Lamar County, Alabama
|Founded||February 8, 1877|
|Named for||Lucius Quintus Cincinnatus Lamar|
|• Total||605 sq mi (1,570 km2)|
|• Land||605 sq mi (1,570 km2)|
|• Water||0.6 sq mi (2 km2) 0.1%|
|• Density||23/sq mi (8.9/km2)|
|Time zone||UTC−6 (Central)|
|• Summer (DST)||UTC−5 (CDT)|
Lamar County (formerly Jones County and Sanford County) is a county in the U.S. state of Alabama. As of the 2020 census, the population was 13,972. Its county seat is Vernon and it is a dry county. It is named in honor of Lucius Quintus Cincinnatus Lamar, a former member of both houses of the United States Congress from Mississippi.
Jones County, Alabama was established on February 4, 1867, with land taken from the southern part of Marion County and the western part of Fayette County. It was named for E. P. Jones of Fayette County, with its county seat in Vernon. This county was abolished on November 13, 1867. On October 8, 1868, the area was again organized into a county, but as Covington County had been renamed "Jones County" the same year (a change that lasted only a few months), the new county was named Sanford, in honor of H. C. Sanford of Cherokee County. On February 8, 1877, the county was renamed Lamar in honor of Congressman and Senator L.Q.C. Lamar of Mississippi.
- Marion County (north)
- Fayette County (east)
- Pickens County (south)
- Lowndes County, Mississippi (southwest)
- Monroe County, Mississippi (west)
- Pine Springs Cemetery
- Blooming Grove Baptist Church Cemetery
- Christian Chapel Church of Christ Cemetery
- Fellowship Baptist Church Cemetery
- Furnace Hill Cemetery
- Kennedy Town Cemetery
- Liberty Baptist Church Cemetery
- Macedonia Baptist Church Cemetery
- Meadow Branch Baptist Church Cemetery
- Mount Olive Church of Christ Cemetery
- Mt. Pisgah Baptist Church Cemetery
- Old Mount Nebo Cemetery
- Shiloh (Pinhook) United Methodist Church Cemetery
- Sulligent City Cemetery
- Vernon City Cemetery
- Providence United Methodist Cemetery
- Union Chapel Church Cemetery near Crossville
- Morton Chapel Methodist Church Cemetery near Vernon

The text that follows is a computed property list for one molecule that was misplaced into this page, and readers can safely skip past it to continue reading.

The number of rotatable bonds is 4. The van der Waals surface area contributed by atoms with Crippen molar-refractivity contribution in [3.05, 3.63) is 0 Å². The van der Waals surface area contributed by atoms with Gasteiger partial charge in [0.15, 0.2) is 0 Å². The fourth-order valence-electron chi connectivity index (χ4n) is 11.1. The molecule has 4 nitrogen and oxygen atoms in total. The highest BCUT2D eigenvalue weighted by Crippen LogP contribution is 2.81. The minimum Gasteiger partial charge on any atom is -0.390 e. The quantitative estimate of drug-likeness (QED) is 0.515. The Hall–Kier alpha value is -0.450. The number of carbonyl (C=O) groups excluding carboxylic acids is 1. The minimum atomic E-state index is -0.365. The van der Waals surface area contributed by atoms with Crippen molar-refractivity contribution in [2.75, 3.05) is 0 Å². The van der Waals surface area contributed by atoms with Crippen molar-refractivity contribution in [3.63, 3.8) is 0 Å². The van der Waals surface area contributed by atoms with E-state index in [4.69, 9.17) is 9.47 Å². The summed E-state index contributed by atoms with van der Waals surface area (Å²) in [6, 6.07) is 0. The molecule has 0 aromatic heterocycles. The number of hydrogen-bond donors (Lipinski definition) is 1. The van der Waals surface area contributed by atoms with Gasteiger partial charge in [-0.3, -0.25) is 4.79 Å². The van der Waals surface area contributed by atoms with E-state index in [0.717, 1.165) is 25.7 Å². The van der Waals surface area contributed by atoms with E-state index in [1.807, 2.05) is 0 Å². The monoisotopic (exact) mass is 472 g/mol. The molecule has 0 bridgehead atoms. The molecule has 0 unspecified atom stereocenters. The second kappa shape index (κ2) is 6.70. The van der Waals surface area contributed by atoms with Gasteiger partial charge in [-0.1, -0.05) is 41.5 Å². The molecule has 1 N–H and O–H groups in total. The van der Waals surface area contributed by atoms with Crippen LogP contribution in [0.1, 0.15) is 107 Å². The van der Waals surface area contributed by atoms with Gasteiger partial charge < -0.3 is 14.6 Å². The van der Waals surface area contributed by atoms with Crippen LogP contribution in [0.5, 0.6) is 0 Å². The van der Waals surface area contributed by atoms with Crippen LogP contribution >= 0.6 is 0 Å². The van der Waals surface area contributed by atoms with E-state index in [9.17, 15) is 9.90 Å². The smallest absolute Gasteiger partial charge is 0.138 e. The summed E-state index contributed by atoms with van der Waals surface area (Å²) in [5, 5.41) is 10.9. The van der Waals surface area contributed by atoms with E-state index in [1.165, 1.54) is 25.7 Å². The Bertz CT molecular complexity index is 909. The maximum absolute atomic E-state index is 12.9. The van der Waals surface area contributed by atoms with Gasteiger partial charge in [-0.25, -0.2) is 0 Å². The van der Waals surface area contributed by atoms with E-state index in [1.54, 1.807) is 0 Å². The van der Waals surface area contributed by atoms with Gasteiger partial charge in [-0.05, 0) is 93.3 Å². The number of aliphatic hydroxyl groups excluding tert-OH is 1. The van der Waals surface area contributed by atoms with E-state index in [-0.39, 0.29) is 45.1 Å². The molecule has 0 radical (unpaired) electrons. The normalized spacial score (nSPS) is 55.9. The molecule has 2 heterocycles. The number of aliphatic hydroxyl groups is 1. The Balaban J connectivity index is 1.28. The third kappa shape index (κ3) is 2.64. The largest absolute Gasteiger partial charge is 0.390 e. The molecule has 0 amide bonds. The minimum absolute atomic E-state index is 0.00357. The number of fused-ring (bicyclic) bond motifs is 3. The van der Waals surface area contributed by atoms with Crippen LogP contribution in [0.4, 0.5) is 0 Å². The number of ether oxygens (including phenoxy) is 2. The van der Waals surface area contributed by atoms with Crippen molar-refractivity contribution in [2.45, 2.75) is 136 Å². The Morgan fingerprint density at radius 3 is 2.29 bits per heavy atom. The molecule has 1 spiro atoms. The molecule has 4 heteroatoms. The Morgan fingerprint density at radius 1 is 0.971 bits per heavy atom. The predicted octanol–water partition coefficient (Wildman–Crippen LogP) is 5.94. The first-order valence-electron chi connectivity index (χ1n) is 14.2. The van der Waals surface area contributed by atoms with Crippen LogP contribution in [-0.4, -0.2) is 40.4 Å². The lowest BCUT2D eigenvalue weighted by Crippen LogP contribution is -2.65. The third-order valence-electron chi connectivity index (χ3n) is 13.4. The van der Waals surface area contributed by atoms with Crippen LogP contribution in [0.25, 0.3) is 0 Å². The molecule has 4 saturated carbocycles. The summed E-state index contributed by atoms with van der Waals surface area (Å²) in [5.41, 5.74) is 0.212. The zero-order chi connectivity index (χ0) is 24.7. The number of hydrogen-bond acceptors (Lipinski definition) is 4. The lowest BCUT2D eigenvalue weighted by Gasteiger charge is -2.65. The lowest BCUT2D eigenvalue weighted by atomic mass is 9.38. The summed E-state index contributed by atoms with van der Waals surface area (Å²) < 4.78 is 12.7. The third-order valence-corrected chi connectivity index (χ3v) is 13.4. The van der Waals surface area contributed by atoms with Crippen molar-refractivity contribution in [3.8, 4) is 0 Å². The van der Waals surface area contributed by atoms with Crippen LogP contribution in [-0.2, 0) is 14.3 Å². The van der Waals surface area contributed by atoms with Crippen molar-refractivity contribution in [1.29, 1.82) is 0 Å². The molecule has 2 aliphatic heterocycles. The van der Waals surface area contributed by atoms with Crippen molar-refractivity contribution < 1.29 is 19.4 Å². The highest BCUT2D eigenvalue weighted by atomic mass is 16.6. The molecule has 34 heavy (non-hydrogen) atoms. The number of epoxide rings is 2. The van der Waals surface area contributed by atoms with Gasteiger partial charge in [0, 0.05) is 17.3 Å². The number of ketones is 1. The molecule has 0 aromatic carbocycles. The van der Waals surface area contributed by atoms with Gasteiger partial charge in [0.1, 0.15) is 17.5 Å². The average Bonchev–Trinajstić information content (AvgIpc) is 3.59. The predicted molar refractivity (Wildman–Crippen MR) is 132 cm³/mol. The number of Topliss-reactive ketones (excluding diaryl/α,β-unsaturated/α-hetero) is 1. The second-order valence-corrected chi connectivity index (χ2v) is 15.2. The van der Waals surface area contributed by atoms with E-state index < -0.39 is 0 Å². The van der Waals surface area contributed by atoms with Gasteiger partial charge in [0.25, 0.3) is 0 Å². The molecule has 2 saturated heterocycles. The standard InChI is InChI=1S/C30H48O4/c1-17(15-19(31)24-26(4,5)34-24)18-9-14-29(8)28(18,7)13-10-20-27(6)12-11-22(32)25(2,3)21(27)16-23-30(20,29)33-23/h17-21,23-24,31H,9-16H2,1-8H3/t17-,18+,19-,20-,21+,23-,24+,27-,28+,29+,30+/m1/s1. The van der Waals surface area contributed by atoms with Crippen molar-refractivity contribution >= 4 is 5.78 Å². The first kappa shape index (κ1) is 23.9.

- Fairview Church Cemetery
- Lebanon United Methodist Church Cemetery
- Shiloh Baptist Church Cemetery
- Old Liberty Church Cemetery
- South Carolina Church Cemetery near Hightogy
- Springhill Cemetery near Millport
- Walnut Grove Cemetery
- Wesley Chapel Cemetery
- Glimer Addition to Sulligent City Cemetery
- Sandlin Cemetery (just north of Sulligent on Hwy 17)
|U.S. Decennial Census|
As of the census of 2000, there were 15,904 people, 6,468 households, and 4,715 families living in the county. The population density was 26 people per square mile (10/km2). There were 7,517 housing units at an average density of 12 per square mile (5/km2). The racial makeup of the county was 86.87% White, 11.98% Black or African American, 0.11% Native American, 0.06% Asian, 0.46% from other races, and 0.51% from two or more races. 1.30% of the population were Hispanic or Latino of any race.
There were 6,468 households, out of which 31.40% had children under the age of 18 living with them, 58.60% were married couples living together, 10.90% had a female householder with no husband present, and 27.10% were non-families. 25.40% of all households were made up of individuals, and 12.10% had someone living alone who was 65 years of age or older. The average household size was 2.43 and the average family size was 2.89.
In the county, the population was spread out, with 23.60% under the age of 18, 8.70% from 18 to 24, 27.70% from 25 to 44, 24.10% from 45 to 64, and 15.90% who were 65 years of age or older. The median age was 38 years. For every 100 females, there were 93.40 males. For every 100 females age 18 and over, there were 90.90 males.
The median income for a household in the county was $28,059, and the median income for a family was $33,050. Males had a median income of $30,453 versus $18,947 for females. The per capita income for the county was $14,435. About 13.30% of families and 16.10% of the population were below the poverty line, including 19.10% of those under age 18 and 18.60% of those age 65 or over.